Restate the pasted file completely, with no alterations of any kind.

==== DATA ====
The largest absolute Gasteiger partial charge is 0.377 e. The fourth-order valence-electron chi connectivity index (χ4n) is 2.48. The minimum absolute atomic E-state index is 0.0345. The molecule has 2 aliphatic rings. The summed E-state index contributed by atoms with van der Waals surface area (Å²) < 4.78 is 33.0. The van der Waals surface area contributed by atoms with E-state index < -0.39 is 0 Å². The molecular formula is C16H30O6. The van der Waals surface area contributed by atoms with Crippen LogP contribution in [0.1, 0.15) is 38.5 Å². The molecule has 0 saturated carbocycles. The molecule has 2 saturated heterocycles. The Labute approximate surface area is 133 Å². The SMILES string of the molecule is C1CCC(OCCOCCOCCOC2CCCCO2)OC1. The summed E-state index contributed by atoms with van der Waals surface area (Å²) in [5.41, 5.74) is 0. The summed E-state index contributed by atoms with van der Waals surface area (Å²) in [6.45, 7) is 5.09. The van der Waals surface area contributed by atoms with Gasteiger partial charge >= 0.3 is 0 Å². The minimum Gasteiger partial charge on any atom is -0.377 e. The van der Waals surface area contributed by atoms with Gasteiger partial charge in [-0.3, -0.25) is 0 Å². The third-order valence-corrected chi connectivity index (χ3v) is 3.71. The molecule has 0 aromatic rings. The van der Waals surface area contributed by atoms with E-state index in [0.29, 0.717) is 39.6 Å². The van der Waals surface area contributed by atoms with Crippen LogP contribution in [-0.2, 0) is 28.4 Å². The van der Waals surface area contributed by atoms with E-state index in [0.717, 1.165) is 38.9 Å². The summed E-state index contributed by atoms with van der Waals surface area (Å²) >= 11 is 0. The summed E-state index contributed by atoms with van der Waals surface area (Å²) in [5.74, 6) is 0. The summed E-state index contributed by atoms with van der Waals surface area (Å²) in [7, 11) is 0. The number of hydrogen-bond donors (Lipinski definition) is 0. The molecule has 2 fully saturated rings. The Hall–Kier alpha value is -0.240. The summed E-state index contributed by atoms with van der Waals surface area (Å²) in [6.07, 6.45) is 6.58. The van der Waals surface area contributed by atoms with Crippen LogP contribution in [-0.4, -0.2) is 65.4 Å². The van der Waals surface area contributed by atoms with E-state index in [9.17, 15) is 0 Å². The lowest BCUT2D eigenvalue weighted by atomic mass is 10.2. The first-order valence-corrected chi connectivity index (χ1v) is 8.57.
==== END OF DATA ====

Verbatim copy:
The largest absolute Gasteiger partial charge is 0.377 e. The fourth-order valence-electron chi connectivity index (χ4n) is 2.48. The minimum absolute atomic E-state index is 0.0345. The molecule has 2 aliphatic rings. The summed E-state index contributed by atoms with van der Waals surface area (Å²) < 4.78 is 33.0. The van der Waals surface area contributed by atoms with E-state index < -0.39 is 0 Å². The molecular formula is C16H30O6. The van der Waals surface area contributed by atoms with Crippen LogP contribution in [0.1, 0.15) is 38.5 Å². The molecule has 0 saturated carbocycles. The molecule has 2 saturated heterocycles. The Labute approximate surface area is 133 Å². The SMILES string of the molecule is C1CCC(OCCOCCOCCOC2CCCCO2)OC1. The summed E-state index contributed by atoms with van der Waals surface area (Å²) in [5.41, 5.74) is 0. The summed E-state index contributed by atoms with van der Waals surface area (Å²) in [6.45, 7) is 5.09. The van der Waals surface area contributed by atoms with Gasteiger partial charge >= 0.3 is 0 Å². The minimum Gasteiger partial charge on any atom is -0.377 e. The van der Waals surface area contributed by atoms with Gasteiger partial charge in [-0.3, -0.25) is 0 Å². The third-order valence-corrected chi connectivity index (χ3v) is 3.71. The molecule has 0 aromatic rings. The van der Waals surface area contributed by atoms with E-state index in [0.29, 0.717) is 39.6 Å². The van der Waals surface area contributed by atoms with Crippen LogP contribution in [-0.2, 0) is 28.4 Å². The van der Waals surface area contributed by atoms with E-state index in [0.717, 1.165) is 38.9 Å². The summed E-state index contributed by atoms with van der Waals surface area (Å²) >= 11 is 0. The summed E-state index contributed by atoms with van der Waals surface area (Å²) in [5.74, 6) is 0. The summed E-state index contributed by atoms with van der Waals surface area (Å²) in [7, 11) is 0. The number of hydrogen-bond donors (Lipinski definition) is 0. The molecule has 2 fully saturated rings. The Hall–Kier alpha value is -0.240. The summed E-state index contributed by atoms with van der Waals surface area (Å²) in [6.07, 6.45) is 6.58. The van der Waals surface area contributed by atoms with Crippen LogP contribution in [-0.4, -0.2) is 65.4 Å². The van der Waals surface area contributed by atoms with E-state index in [9.17, 15) is 0 Å². The lowest BCUT2D eigenvalue weighted by atomic mass is 10.2. The first-order valence-corrected chi connectivity index (χ1v) is 8.57.